It's been official since the end of February: Thomas Pieters has decided to cross the Rubicon and join the LIV Golf Tour. We're still reporting on it extensively in this magazine, as it's completely revolutionizing world golf.
Pieters, who preferred the dissident circuit and its petrodollars, will play a dozen tournaments around the world (14 at most), rather than playing on the American PGA Tour, as Thomas Detry now does. In fact, Pieters, attached to his Antwerp roots where he has bought a house, and keen to spend more time with his partner Stefanie and their two daughters, didn't want to move to the USA with them. This made it impossible for him to play full-time on the PGA Tour, which made this clear by not inviting him to the Genesis Invitational, despite his place in the world's top 50. This was the last straw for the Antwerp native, who played it safe and was guaranteed to earn, in addition to the entry fee, a minimum of three or four million dollars a year. Admittedly, his many followers have every right to be disappointed by his choice. But it's his to make. And, given the arguments he has put forward, it also seems reasonable... and sensible. For a start, the sporting aspect has not been completely dismissed either, since he will be able to compete in all four majors this year. And, until further notice, a few DP World Tour tournaments. In fact, he remains in contact with European captain Luke Donald with a view to the Ryder Cup, which he intends to play in! Following in the footsteps of footballer Axel Witsel, who stayed with his national team while playing in China, before returning to major European clubs, there's nothing to say that Pieters won't be joining another world tour in a few years' time, as the current system is set to evolve.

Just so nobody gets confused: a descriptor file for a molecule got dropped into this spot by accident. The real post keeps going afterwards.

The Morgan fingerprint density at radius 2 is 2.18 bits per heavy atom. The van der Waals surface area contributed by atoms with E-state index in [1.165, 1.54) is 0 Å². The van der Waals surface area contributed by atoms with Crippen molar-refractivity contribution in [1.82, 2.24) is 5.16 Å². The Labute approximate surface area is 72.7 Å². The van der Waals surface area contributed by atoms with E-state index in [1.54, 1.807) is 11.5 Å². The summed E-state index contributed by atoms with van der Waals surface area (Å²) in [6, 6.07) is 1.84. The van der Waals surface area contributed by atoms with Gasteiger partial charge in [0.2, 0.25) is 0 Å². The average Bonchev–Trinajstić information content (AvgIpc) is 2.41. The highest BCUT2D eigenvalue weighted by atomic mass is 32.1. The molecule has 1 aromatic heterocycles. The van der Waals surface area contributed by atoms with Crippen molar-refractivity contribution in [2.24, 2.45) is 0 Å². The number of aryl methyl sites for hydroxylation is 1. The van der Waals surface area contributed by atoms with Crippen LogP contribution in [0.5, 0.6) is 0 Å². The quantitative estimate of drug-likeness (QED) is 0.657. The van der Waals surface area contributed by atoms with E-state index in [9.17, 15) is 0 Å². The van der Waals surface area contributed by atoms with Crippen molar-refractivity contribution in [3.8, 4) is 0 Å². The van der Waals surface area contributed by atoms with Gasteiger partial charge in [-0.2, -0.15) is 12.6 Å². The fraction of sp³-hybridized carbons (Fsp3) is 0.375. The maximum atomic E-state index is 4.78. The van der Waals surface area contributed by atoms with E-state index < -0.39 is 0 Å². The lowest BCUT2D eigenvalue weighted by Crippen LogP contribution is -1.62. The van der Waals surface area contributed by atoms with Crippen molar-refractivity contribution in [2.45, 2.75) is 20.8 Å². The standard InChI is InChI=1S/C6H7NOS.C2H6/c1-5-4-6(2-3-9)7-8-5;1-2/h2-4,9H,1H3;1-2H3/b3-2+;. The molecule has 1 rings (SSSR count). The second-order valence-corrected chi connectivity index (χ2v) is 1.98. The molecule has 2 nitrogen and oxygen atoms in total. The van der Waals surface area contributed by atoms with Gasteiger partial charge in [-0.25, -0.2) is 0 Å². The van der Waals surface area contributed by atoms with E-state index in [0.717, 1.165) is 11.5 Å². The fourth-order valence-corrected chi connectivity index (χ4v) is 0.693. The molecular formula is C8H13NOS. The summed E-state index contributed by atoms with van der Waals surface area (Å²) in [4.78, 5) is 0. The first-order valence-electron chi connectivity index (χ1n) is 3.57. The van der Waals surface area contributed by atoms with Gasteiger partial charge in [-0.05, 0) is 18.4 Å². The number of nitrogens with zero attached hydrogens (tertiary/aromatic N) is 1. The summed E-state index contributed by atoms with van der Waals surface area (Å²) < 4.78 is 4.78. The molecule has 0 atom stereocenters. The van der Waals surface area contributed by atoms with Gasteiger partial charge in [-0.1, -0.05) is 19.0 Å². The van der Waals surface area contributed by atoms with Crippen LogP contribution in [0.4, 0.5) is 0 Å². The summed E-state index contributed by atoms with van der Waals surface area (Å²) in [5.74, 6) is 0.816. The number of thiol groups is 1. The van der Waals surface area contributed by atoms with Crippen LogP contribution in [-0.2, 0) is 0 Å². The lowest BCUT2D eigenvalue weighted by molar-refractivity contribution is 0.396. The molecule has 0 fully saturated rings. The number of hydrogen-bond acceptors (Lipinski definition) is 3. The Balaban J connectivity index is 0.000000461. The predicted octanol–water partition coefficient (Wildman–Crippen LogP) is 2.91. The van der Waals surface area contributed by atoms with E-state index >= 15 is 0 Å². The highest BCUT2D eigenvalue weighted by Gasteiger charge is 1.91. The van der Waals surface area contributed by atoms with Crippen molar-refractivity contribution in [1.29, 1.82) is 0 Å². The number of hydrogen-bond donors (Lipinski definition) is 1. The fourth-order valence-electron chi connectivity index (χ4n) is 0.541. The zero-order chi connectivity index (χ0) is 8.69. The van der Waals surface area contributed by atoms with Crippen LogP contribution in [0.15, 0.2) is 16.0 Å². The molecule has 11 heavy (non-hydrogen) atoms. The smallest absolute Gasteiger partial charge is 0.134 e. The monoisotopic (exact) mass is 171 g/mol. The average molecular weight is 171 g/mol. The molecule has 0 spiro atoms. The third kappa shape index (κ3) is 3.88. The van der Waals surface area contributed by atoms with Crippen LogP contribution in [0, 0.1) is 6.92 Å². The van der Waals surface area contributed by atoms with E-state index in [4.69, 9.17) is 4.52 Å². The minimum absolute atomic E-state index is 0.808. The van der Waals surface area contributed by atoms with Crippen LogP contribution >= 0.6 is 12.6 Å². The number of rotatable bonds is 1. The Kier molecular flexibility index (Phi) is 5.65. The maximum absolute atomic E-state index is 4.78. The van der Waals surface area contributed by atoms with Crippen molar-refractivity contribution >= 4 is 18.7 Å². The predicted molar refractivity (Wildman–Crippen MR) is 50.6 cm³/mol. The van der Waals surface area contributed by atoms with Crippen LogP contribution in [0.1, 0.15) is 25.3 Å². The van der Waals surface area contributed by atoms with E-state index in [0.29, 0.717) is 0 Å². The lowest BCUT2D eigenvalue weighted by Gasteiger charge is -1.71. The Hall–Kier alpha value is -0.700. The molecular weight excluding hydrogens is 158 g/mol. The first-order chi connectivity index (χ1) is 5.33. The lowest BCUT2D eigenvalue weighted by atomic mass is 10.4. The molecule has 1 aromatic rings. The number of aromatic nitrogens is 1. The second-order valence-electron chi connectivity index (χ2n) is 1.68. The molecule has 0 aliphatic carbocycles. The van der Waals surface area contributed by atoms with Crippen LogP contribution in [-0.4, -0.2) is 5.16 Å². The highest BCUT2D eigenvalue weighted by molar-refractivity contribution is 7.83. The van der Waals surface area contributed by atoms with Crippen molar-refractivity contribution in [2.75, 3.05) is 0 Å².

The truth is, it's still all a blur on world golf. The PGA Tour, which has just launched a series of no-cut tournaments reserved exclusively for the top 70 of its own ranking, is imitating... LIV Golf, by becoming increasingly closed. So it's hard to argue that world ranking points can't be awarded to one circuit if they're awarded to the other. In the meantime, the World Ranking no longer represents the current state of world golf. This will ultimately pose a real problem in a sport where the values of ethics, fairness and mutual respect remain paramount, including for many sponsors. Indeed, the current financial windfall could quickly vanish, as television audiences plummet in the absence of the Tiger. That said, as a Sunday amateur, don't let this stop you from having a great golfing season on the courses of our Kingdom and beyond.
The cover of the spring edition of Play Golf magazine. On sale in bookshops!